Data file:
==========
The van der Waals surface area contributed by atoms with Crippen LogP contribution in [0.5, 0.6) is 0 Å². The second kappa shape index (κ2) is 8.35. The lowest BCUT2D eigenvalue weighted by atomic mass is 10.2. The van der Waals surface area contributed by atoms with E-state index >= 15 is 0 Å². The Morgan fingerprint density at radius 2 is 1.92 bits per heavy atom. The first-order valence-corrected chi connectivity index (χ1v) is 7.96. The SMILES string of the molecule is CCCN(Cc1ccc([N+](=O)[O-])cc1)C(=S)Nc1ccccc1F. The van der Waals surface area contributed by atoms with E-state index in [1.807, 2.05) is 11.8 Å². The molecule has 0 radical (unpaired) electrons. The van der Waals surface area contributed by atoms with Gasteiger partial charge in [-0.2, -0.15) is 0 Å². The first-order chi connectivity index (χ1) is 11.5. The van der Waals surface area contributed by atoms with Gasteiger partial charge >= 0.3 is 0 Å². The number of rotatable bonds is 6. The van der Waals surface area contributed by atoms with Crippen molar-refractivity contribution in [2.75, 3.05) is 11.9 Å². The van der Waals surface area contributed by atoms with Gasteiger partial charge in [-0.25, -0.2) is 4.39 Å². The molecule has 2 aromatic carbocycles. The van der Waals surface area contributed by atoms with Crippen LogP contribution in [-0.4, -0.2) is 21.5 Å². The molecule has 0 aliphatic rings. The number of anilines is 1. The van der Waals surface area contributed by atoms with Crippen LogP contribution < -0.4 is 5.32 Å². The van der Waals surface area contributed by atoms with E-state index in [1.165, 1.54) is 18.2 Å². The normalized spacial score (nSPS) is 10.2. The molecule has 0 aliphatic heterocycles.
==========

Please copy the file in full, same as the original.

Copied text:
The van der Waals surface area contributed by atoms with Crippen LogP contribution in [0.5, 0.6) is 0 Å². The second kappa shape index (κ2) is 8.35. The lowest BCUT2D eigenvalue weighted by atomic mass is 10.2. The van der Waals surface area contributed by atoms with E-state index >= 15 is 0 Å². The Morgan fingerprint density at radius 2 is 1.92 bits per heavy atom. The first-order valence-corrected chi connectivity index (χ1v) is 7.96. The SMILES string of the molecule is CCCN(Cc1ccc([N+](=O)[O-])cc1)C(=S)Nc1ccccc1F. The van der Waals surface area contributed by atoms with E-state index in [1.807, 2.05) is 11.8 Å². The molecule has 0 radical (unpaired) electrons. The van der Waals surface area contributed by atoms with Gasteiger partial charge in [-0.2, -0.15) is 0 Å². The first-order chi connectivity index (χ1) is 11.5. The van der Waals surface area contributed by atoms with Gasteiger partial charge >= 0.3 is 0 Å². The number of rotatable bonds is 6. The van der Waals surface area contributed by atoms with Crippen molar-refractivity contribution in [2.75, 3.05) is 11.9 Å². The van der Waals surface area contributed by atoms with Gasteiger partial charge in [-0.25, -0.2) is 4.39 Å². The molecule has 2 aromatic carbocycles. The van der Waals surface area contributed by atoms with Crippen LogP contribution in [-0.4, -0.2) is 21.5 Å². The molecule has 0 aliphatic rings. The number of anilines is 1. The van der Waals surface area contributed by atoms with Crippen LogP contribution < -0.4 is 5.32 Å². The van der Waals surface area contributed by atoms with E-state index in [1.165, 1.54) is 18.2 Å². The normalized spacial score (nSPS) is 10.2. The molecule has 0 aliphatic heterocycles.